An employee at a waste company was crushed after falling into an industrial shredder while attempting to clear out a blockage in the machine.
The worker, David Willis, who was employed at Timmins Waste Services (TWS) in Wolverhampton, fell into the machine which was designed to shred wood and commercial waste in September 2018.
TWS and Willis’ manager Brian Timmins, who was operating the machine at the time of the accident, are on trial at Wolverhampton Crown court, and are being accused of “systemic failures” that ultimately led to the death of an employee.
The court heard that the incident occurred when the machine “stopped abruptly”. As a result, Timmins began to investigate the machine with Willis, using a digger to lift him up on top of the shredder.
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CCTV shows Willis falling into the machine while Timmins is working within, yet Timmins doesn’t see this and is shown looking around the site for Willis.
Despite not finding Willis, his manager returns to the digger and continues to operate the shredder, and later told Willis’ mother, who had called Timmins that evening worried about Willis’ whereabouts, that the last time he had seen Willis was when he left work that morning and “walked up the road”.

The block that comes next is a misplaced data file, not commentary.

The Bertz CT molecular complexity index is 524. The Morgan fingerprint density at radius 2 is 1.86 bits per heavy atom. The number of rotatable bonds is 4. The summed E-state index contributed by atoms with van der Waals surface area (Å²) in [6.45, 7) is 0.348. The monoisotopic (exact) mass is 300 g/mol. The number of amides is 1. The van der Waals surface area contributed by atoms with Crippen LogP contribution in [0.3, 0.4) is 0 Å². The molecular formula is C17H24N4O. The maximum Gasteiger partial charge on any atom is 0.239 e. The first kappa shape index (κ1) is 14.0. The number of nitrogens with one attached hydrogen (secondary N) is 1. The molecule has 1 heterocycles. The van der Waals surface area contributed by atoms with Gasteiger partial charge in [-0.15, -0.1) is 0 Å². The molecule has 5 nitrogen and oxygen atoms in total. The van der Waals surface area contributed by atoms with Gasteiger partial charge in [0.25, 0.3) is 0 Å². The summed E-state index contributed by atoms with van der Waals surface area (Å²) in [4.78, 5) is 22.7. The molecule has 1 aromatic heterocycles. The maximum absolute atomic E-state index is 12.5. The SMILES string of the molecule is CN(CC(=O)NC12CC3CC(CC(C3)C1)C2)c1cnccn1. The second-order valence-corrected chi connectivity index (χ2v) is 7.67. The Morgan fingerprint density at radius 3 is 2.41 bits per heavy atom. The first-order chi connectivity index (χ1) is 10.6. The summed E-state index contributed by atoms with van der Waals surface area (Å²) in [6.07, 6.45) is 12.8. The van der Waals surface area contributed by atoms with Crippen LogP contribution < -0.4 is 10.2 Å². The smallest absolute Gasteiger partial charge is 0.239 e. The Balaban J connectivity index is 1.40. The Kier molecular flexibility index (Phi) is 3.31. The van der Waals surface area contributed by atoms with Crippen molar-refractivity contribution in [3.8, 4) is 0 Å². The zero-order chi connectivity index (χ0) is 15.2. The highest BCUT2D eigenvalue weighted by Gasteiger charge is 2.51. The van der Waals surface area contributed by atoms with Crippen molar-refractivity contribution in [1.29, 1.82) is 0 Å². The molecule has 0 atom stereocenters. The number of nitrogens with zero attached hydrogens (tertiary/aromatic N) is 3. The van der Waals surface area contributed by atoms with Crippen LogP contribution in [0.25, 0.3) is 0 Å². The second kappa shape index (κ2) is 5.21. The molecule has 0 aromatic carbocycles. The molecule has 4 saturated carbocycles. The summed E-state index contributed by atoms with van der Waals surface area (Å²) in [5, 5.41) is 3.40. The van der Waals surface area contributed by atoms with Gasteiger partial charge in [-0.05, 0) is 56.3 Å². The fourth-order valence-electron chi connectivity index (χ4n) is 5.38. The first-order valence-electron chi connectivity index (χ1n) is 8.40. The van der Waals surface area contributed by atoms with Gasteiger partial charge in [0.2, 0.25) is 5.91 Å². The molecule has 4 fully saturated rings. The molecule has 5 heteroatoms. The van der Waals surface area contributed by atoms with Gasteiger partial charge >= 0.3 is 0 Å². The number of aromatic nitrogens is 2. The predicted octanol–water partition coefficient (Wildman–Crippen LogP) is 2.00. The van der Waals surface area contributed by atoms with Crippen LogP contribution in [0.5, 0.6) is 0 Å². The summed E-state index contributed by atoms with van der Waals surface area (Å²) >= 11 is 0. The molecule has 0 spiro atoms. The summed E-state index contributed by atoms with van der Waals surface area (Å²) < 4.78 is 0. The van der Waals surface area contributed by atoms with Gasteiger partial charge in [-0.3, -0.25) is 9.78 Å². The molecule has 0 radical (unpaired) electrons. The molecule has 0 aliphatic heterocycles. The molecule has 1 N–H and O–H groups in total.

The court heard that Timmins had consented to TWS’ failure to ensure the health and safety of its employees.
The prosecutor Christine Agnew KC said: “The Crown say that the conduct of Brian Timmins that day fell far below what would be expected of a reasonable and competent person in his position and was truly, exceptionally bad.”
She described TWS’ health and safety procedures as “(falling) well short of where they should have been” with a “total disregard for workers’ safety”.
Failure to ensure health and safety
Companies have a legal duty of care for their employees. This case highlights that inadequate training of managers around health and safety procedures can result in tragedy and prosecution of yourself or involved employees.
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The toll on employee wellbeing, combined with the new demands of a distributed workforce, are highlighting the essential and complex role that employers must now play in supporting their employees’ mental and physical health.
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This guide was written to help employers bridge this gap.
Health and safety are important in workplaces where there is machinery or the possibility of things falling on top of workers, like in a warehouse for example.
Yet, incidents can happen in any work environment regardless of being in an office or factory. Therefore, employers must build robust regulations and procedures in-line with the Health and Safety Work Act (HSWA) 1974.